Target the Poor

Focuses on developing affordable, innovative solutions tailored to the needs of low-income consumers

Target The Poor Business Model Pattern

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The Target the Poor business model pattern refers to a strategic approach designed to make products, services, and solutions accessible and affordable to low-income segments of the population.

What is the Target the Poor Business Model Pattern?

This model is predicated on the understanding that economic constraints should not preclude access to essential goods and services. By focusing on affordability, simplicity, and essential value offerings, businesses can serve a demographic that is often overlooked, while simultaneously achieving sustainable growth and social impact.

Some Key Statistics

The Target the Poort business model concerns what is often referred to as the bottom of the pyramid. The following statistics refer to the global population that falls in this category.

Global BOP Market Size: The 4 billion people at the base of the economic pyramid, with incomes below $3,000 in local purchasing power, constitute a $5 trillion global consumer market.

Income and Daily Living Costs: Incomes for this group in current U.S. dollars amount to less than $3.35 a day in Brazil, $2.11 in China, $1.89 in Ghana, and $1.56 in India.

  1. Regional Market Sizes:
    • Asia (including the Middle East): Largest BOP market with 2.86 billion people and a market size of $3.47 trillion, representing 83% of the region’s population.
    • Eastern Europe: $458 billion market with 254 million people, making up 64% of the region’s population.
    • Latin America: BOP market size of $509 billion including 360 million people, which is 70% of the region’s population.
    • Africa: Slightly smaller BOP market at $429 billion, but includes 486 million people, representing 95% of the surveyed population in the region.

Source: Wolrd Bank Group- The Next 4 Billion

Importance and Key Benefits for Businesses and/or Customers

This model presents a paradigm shift towards inclusivity, driving innovation and cost-efficiency to cater to the most economically vulnerable. For businesses, this approach opens up new markets and revenue streams, enhances brand equity, and contributes to corporate social responsibility objectives. For customers, it ensures access to essential goods and services, improving their quality of life and enabling economic participation. The mutual benefits foster a more inclusive economy, reducing poverty levels and stimulating local market development.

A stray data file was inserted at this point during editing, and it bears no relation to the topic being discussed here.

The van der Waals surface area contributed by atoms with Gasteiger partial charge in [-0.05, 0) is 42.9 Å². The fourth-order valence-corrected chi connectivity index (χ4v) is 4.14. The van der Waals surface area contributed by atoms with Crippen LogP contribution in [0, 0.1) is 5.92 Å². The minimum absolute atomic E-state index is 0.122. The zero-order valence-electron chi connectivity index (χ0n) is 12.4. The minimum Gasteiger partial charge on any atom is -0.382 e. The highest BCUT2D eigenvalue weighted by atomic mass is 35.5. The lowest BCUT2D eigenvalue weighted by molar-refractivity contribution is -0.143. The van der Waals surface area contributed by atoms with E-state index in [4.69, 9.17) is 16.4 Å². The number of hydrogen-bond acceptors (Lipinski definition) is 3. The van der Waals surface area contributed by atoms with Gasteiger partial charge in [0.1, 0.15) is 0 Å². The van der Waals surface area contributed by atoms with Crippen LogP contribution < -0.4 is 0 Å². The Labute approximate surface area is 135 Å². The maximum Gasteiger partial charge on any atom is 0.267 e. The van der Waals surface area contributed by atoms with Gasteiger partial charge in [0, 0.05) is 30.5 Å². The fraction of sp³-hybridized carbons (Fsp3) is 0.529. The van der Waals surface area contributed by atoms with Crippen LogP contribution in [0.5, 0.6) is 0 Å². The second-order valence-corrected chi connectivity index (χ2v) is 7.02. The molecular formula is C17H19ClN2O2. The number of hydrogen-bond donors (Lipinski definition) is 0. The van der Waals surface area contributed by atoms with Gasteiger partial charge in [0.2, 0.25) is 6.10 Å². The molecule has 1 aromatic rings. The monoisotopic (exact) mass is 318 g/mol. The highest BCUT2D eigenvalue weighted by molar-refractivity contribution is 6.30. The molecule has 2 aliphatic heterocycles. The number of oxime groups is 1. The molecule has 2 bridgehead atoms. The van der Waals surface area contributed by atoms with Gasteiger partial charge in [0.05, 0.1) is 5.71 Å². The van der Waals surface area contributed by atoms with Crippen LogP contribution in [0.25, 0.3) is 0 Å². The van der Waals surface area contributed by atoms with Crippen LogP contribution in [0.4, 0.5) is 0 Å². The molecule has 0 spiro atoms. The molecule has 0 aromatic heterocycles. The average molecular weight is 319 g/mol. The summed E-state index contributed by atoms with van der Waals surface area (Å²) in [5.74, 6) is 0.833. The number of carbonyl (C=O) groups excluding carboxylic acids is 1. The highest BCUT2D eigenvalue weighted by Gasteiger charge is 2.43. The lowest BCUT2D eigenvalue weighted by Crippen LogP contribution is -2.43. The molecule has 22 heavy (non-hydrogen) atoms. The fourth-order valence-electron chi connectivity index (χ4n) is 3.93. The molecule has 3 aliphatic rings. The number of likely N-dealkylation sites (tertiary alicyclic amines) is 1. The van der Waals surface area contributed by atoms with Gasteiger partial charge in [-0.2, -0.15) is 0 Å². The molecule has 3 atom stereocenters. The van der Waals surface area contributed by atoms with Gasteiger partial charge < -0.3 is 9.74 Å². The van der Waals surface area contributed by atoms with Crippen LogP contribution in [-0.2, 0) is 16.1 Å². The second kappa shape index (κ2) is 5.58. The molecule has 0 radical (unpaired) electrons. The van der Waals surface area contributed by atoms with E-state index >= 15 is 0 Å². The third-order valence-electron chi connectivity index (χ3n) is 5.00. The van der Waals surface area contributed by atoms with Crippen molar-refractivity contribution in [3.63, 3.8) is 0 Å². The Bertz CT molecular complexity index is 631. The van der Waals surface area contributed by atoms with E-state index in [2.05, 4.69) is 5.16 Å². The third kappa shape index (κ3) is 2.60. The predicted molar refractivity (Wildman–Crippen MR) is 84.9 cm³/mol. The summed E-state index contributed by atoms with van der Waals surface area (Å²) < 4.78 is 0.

The Target the Poor Business Model Factors

Implementing the Target the Poor business model pattern necessitates adjustments across the company’s business model:

  • Value Proposition: Tailoring products and services to meet the specific needs of low-income consumers, focusing on affordability and essential functionality.
  • Customer Relationships: Building trust with the target demographic through transparency, reliability, and community engagement.
  • Distribution Channels: Innovating in delivery and distribution methods to reach remote or underserved areas effectively.
  • Cost Structure: Leveraging technology, economies of scale, and local partnerships to minimize costs and maintain low price points.
  • Revenue Streams: Adopting flexible payment structures and small-unit packaging to accommodate the financial constraints of the target market.

Strategic Considerations for Management

Target The Poor Business Model Pattern

The “Target the Poor” business model is a paradigm shift in how businesses approach markets traditionally viewed as non-viable or unprofitable. This model is not merely a corporate social responsibility initiative but a strategic business approach that identifies the poor as a significant market segment. By developing affordable, innovative products and services tailored to the needs of low-income consumers, companies can tap into vast, underserved markets, driving both social impact and business growth. Here are some different recommendations:

Frugal Innovation

Focus on the development of frugal innovations that maintain functionality while being cost-effective for low-income markets. This necessitates a deep understanding of local needs, preferences, and constraints. This requires businesses to adapt their value chains, leveraging local resources and capabilities to minimize costs and maximize accessibility.

Managerial Action: Managers should focus on simplifying product designs and optimizing production processes to reduce costs. Engaging with local suppliers and distribution networks can also contribute to cost efficiencies and enhance market penetration.

Creating Shared Value and Sustainable Impact

Explore how targeting the poor aligns with sustainable business practices, creating a positive social impact while ensuring economic viability. The model encourages businesses to engage in practices that are not only profitable but also contribute to the alleviation of poverty. This positions the strategy based on social entrepreneurship and highlights businesses need to address social issues through innovative solutions that are both impactful and sustainable. The concept of creating shared value (CSV) bridges the gap between societal and economic progress. It suggests that businesses can achieve competitive advantage and profitability by addressing social problems.